A viral vector-based vaccine provides a viable alternative. Parainfluenza virus 5 (PIV5) is a promising viral vector for vaccine development. PIV5 is a non-segmented, negative strand, RNA virus (NNSV). It is a member of the Rubulavirus genus of the family Paramyxoviridae, which includes mumps virus (MuV), human parainfluenza virus type 2 (HPIV2) and type 4 (HPIV4) . Several characteristics of PIV5 make it an attractive vaccine vector. First, PIV5 is not known to cause any illness in humans. Vaccines containing live PIV5, a contributing factor for causing kennel cough, have been used in dogs for over 30 years. Due to close interaction with dogs, humans are likely exposed to this virus, as evident in our studies where we found that about 30 percent of humans have neutralizing antibodies against PIV5 ; however, no recorded illness in humans has been attributed to the virus. Second, PIV5 can be produced in high titers in many cell lines, including Vero cells, which have been approved for vaccine production . Third, PIV5 can efficiently infect human cell lines and primary human cells . Fourth, in our recent study, we have found that pre-existing immunity against PIV5 does not negatively affect immunity generated by a PIV5-based vaccine . Lastly, we have shown PIV5 vaccination capable of inducing rapid protective immunity. In mice, a single-dose immunization of PIV5 expressing the HA from H5N1  or the G protein from rabies virus  protected against a lethal influenza or rabies virus challenge, respectively. In addition, PIV5 expressing the NP protein of influenza virus provides broad protection against different subtypes of influenza viruses in mice . Together, these results demonstrate that PIV5 is an effective vaccine vector. Importantly, intranasal administration of PIV5 is effective for eliciting robust mucosal immune responses , and thus ideal for vaccinating against respiratory pathogens.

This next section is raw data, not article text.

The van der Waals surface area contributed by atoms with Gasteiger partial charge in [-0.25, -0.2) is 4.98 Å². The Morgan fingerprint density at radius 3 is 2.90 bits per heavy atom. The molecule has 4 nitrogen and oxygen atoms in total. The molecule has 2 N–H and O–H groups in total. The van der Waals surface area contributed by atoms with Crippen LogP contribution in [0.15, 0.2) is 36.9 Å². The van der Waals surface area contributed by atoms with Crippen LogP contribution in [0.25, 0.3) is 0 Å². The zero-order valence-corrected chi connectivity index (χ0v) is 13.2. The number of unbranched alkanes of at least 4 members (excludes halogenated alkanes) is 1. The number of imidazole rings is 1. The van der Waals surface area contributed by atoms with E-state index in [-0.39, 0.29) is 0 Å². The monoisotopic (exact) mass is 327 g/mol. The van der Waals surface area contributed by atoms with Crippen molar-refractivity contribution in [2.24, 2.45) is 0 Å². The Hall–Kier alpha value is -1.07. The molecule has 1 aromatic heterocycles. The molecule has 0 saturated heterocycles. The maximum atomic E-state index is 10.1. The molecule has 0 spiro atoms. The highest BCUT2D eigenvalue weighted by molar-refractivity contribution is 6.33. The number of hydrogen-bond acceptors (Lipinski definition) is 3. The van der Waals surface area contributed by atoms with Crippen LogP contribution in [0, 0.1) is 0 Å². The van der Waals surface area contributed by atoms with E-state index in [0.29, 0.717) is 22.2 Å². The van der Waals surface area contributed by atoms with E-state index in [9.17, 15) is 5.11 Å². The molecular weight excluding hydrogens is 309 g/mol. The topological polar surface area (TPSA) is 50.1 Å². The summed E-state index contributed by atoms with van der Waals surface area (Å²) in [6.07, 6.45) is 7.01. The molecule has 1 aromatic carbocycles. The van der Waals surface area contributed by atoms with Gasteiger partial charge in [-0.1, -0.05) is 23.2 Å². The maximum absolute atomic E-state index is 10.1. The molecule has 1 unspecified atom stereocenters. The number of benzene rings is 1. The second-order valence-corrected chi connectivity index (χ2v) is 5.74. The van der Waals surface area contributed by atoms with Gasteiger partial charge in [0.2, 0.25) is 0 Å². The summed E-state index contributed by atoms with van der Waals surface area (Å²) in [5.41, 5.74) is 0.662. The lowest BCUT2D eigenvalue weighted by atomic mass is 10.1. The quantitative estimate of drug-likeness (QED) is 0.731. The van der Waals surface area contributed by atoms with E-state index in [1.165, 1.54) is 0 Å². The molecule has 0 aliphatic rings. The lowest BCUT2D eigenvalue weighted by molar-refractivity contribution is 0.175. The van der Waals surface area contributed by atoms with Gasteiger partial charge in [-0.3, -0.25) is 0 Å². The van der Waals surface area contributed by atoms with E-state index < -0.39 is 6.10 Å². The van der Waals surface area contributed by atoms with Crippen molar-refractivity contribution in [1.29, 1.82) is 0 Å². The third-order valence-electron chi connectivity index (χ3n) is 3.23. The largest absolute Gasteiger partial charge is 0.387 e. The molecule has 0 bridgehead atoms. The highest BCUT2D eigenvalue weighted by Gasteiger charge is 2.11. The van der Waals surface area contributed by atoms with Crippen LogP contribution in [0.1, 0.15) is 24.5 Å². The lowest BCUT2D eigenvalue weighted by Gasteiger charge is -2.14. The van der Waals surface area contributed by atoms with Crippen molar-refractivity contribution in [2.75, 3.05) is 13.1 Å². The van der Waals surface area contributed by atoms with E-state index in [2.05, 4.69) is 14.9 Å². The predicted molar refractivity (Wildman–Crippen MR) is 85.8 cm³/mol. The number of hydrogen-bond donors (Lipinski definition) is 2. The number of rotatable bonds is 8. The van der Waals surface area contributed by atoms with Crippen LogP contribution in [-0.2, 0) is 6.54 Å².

In this work, we have generated recombinant PIV5 expressing HA of H7N9 (PIV5-H7) and tested its efficacy in mice and in guinea pigs. Furthermore, we have investigated mechanisms of protection.
Materials and Methods
Plasmids and viruses
A plasmid containing the codon-optimized HA gene from A/Anhui/1/13 (H7N9) was ordered from GenScript. PIV5-H7, with the H7 gene inserted between SH and HN, was rescued using the plasmid encoding the full-length PIV5 genome as described previously in Li et al . Generation of PIV5-NP was previously described . PIV5, PIV5-H7 and PIV5-NP stocks were propagated in MDBK cells . A/Anhui/1/2013 (H7N9), was provided via Richard Webby (St. Jude Children’s Research Hospital, Memphis, TN) through the WHO Global Influenza Surveillance and Response System (GISRS). A/Vietnam/1203/2004 (H5N1) was generously provided by Richard Webby. Influenza viruses were grown in 9-day old embryonated hen eggs and titrated on MDCK cells as previously described [14, 16]. All experiments using live H7N9 and H5N1 were conducted under ABSL3/BSL3+ conditions following protocols approved by the Institutional Biosafety Committee and Institutional Animal Care and Use Committee at the University of Georgia. Work with A/Vietnam/1203/04 (H5N1) was conducted following guidelines for use of Select Agents approved by the Centers for Disease Control and Prevention/Division of Select Agents and Toxins and the Animal and Plant Health Inspection Services/Agricultural Select Agent Program.
Immunization and challenge of mice
6—week old BALB/c (NCI) or JhD (Taconic) mice were immunized with a single dose of 106 plaque forming unit (PFU) of PIV5, PIV5-H7 (for dose response, 104 or 105 PFU were also used), or PIV5-NP intranasally. Mice were intramuscularly injected with 256 HA units (HAU) of β-propiolactone-inactivated H7N9 as a control. The mice were then challenged with 10 times the 50% lethal doses (LD50) of A/Anhui/1/2013 (H7N9) and monitored for weight loss and survival. For the IgA/IgG study, mice were boosted with the same dose at 3 weeks after immunization.